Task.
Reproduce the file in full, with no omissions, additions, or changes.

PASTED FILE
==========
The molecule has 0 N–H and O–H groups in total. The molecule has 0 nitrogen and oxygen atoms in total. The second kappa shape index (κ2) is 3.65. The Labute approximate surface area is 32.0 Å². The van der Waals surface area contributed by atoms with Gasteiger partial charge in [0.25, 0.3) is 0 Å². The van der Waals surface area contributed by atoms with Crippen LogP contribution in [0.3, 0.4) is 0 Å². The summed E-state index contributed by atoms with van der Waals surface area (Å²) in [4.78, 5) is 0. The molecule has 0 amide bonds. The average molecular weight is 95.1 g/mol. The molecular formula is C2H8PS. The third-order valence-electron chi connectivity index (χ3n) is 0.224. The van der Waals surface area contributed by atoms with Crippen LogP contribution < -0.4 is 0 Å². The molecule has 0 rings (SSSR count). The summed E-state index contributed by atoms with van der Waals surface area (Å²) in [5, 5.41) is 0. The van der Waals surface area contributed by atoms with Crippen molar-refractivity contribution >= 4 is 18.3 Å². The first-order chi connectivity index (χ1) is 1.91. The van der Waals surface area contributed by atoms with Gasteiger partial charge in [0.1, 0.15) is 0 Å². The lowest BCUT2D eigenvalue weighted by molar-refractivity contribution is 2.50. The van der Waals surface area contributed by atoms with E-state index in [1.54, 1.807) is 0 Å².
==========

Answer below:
The molecule has 0 N–H and O–H groups in total. The molecule has 0 nitrogen and oxygen atoms in total. The second kappa shape index (κ2) is 3.65. The Labute approximate surface area is 32.0 Å². The van der Waals surface area contributed by atoms with Gasteiger partial charge in [0.25, 0.3) is 0 Å². The van der Waals surface area contributed by atoms with Crippen LogP contribution in [0.3, 0.4) is 0 Å². The summed E-state index contributed by atoms with van der Waals surface area (Å²) in [4.78, 5) is 0. The molecule has 0 amide bonds. The average molecular weight is 95.1 g/mol. The molecular formula is C2H8PS. The third-order valence-electron chi connectivity index (χ3n) is 0.224. The van der Waals surface area contributed by atoms with Crippen LogP contribution < -0.4 is 0 Å². The molecule has 0 rings (SSSR count). The summed E-state index contributed by atoms with van der Waals surface area (Å²) in [5, 5.41) is 0. The van der Waals surface area contributed by atoms with Crippen molar-refractivity contribution >= 4 is 18.3 Å². The first-order chi connectivity index (χ1) is 1.91. The van der Waals surface area contributed by atoms with Gasteiger partial charge in [0.1, 0.15) is 0 Å². The lowest BCUT2D eigenvalue weighted by molar-refractivity contribution is 2.50. The van der Waals surface area contributed by atoms with E-state index in [1.54, 1.807) is 0 Å².